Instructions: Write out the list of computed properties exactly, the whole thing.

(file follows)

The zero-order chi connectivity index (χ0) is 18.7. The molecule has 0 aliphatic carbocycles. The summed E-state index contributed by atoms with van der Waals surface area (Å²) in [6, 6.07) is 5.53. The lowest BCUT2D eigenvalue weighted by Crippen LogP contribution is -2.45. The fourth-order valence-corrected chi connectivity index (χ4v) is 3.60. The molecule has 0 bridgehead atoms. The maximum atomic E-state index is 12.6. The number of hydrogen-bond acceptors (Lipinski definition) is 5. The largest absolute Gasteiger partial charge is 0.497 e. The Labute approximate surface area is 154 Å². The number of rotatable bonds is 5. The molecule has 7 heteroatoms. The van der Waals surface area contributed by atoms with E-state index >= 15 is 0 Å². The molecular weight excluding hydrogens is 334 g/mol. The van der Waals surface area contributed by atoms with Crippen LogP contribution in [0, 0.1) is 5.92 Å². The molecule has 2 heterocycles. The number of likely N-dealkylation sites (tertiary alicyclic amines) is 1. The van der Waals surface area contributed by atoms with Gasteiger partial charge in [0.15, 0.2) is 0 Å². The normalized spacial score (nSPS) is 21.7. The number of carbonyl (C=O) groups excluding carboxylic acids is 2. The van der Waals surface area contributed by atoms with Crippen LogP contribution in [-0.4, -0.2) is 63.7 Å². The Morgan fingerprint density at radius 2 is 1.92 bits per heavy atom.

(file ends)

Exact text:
The zero-order chi connectivity index (χ0) is 18.7. The molecule has 0 aliphatic carbocycles. The summed E-state index contributed by atoms with van der Waals surface area (Å²) in [6, 6.07) is 5.53. The lowest BCUT2D eigenvalue weighted by Crippen LogP contribution is -2.45. The fourth-order valence-corrected chi connectivity index (χ4v) is 3.60. The molecule has 0 bridgehead atoms. The maximum atomic E-state index is 12.6. The number of hydrogen-bond acceptors (Lipinski definition) is 5. The largest absolute Gasteiger partial charge is 0.497 e. The Labute approximate surface area is 154 Å². The number of rotatable bonds is 5. The molecule has 7 heteroatoms. The van der Waals surface area contributed by atoms with E-state index >= 15 is 0 Å². The molecular weight excluding hydrogens is 334 g/mol. The van der Waals surface area contributed by atoms with Crippen LogP contribution in [0, 0.1) is 5.92 Å². The molecule has 2 heterocycles. The number of likely N-dealkylation sites (tertiary alicyclic amines) is 1. The van der Waals surface area contributed by atoms with Gasteiger partial charge in [0.15, 0.2) is 0 Å². The normalized spacial score (nSPS) is 21.7. The number of carbonyl (C=O) groups excluding carboxylic acids is 2. The van der Waals surface area contributed by atoms with Crippen LogP contribution in [-0.4, -0.2) is 63.7 Å². The Morgan fingerprint density at radius 2 is 1.92 bits per heavy atom.